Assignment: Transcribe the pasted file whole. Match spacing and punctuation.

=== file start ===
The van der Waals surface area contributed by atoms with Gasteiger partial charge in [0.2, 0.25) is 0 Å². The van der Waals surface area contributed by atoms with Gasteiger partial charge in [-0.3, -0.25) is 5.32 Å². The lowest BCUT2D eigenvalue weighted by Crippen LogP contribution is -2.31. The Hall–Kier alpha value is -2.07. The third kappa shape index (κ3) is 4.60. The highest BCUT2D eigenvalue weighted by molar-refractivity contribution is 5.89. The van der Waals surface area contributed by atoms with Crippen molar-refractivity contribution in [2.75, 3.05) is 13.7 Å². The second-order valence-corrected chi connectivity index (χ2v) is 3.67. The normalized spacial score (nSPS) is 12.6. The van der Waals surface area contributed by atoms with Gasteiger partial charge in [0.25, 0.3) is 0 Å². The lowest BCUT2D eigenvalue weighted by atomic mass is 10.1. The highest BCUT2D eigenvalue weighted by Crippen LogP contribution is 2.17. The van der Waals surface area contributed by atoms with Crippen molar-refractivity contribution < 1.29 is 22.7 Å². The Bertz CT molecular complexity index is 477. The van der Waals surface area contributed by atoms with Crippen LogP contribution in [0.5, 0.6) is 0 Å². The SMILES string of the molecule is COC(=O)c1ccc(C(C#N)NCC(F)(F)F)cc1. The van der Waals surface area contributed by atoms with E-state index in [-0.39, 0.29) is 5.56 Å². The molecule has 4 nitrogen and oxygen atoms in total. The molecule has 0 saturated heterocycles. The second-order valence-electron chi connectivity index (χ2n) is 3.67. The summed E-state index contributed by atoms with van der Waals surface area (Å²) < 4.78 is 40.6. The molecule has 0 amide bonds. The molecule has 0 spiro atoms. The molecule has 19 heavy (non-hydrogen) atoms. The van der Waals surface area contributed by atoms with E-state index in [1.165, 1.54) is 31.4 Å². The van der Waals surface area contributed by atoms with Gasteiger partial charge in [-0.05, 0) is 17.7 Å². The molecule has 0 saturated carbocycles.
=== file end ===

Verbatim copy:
The van der Waals surface area contributed by atoms with Gasteiger partial charge in [0.2, 0.25) is 0 Å². The van der Waals surface area contributed by atoms with Gasteiger partial charge in [-0.3, -0.25) is 5.32 Å². The lowest BCUT2D eigenvalue weighted by Crippen LogP contribution is -2.31. The Hall–Kier alpha value is -2.07. The third kappa shape index (κ3) is 4.60. The highest BCUT2D eigenvalue weighted by molar-refractivity contribution is 5.89. The van der Waals surface area contributed by atoms with Crippen molar-refractivity contribution in [2.75, 3.05) is 13.7 Å². The second-order valence-corrected chi connectivity index (χ2v) is 3.67. The normalized spacial score (nSPS) is 12.6. The van der Waals surface area contributed by atoms with Gasteiger partial charge in [0.25, 0.3) is 0 Å². The lowest BCUT2D eigenvalue weighted by atomic mass is 10.1. The highest BCUT2D eigenvalue weighted by Crippen LogP contribution is 2.17. The van der Waals surface area contributed by atoms with Crippen molar-refractivity contribution < 1.29 is 22.7 Å². The Bertz CT molecular complexity index is 477. The van der Waals surface area contributed by atoms with Crippen LogP contribution in [0.5, 0.6) is 0 Å². The SMILES string of the molecule is COC(=O)c1ccc(C(C#N)NCC(F)(F)F)cc1. The van der Waals surface area contributed by atoms with E-state index in [-0.39, 0.29) is 5.56 Å². The molecule has 4 nitrogen and oxygen atoms in total. The molecule has 0 saturated heterocycles. The second-order valence-electron chi connectivity index (χ2n) is 3.67. The summed E-state index contributed by atoms with van der Waals surface area (Å²) < 4.78 is 40.6. The molecule has 0 amide bonds. The molecule has 0 spiro atoms. The molecule has 19 heavy (non-hydrogen) atoms. The van der Waals surface area contributed by atoms with E-state index in [1.165, 1.54) is 31.4 Å². The van der Waals surface area contributed by atoms with Gasteiger partial charge in [-0.05, 0) is 17.7 Å². The molecule has 0 saturated carbocycles.